• Build new prefab factories (this is going to be majority of the use)

  • Privatisation (unlikely at the moment)

By doing any one or a combination of the things above, the cash on b/s will yield satisfactory returns for the shareholders.


On privatisation, we asked management if they thought about privatisation. They said yes. However they would only privatise and relist the company in mainland China if they need a lot more capex to build prefab factories. Issuing new shares at current valuation would be destructive to their own shareholdings. I.e. if we are right about the housing industrialisation trend, the mgmt would privatise and correct the mispricing even if market does not.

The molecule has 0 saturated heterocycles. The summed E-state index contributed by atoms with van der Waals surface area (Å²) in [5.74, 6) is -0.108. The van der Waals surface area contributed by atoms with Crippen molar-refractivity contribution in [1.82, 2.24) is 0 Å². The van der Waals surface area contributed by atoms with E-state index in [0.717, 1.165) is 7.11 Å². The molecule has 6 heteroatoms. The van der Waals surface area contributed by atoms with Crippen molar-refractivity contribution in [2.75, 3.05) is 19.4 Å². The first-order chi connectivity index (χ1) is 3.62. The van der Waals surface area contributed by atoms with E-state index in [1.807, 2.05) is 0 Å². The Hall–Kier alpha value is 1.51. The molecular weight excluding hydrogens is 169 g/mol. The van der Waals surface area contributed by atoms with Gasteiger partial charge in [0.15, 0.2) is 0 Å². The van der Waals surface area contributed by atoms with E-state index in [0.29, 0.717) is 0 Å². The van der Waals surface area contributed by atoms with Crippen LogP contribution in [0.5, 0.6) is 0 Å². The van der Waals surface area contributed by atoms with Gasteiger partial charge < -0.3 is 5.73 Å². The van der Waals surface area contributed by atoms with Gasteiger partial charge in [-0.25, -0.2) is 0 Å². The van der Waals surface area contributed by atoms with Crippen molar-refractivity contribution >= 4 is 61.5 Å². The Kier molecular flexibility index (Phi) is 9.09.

I use SoP valuation for Baoye. I believe it is self-explanatory and the cheapness should explain itself. Note that I value the real estate not based on profit but rather based on the land they currently own. I use 50% discount of the land purchase price they paid for. If I use the proper valuation for the NAV of the real estate assets i.e. valuing on based on how much they can sell the flats for. The real estate NAV will be in the range of RMB 4bn NAV.


Also note that I applied 50% discount to the cash on b/s. Why did I do that? I just want to even more conservative.


A few more catalyst on share price


Continued integration of Chinese stock market and Hong Kong stock market

If management’s domestic shares become tradeable on HKSE, they would be very interested in a high share price.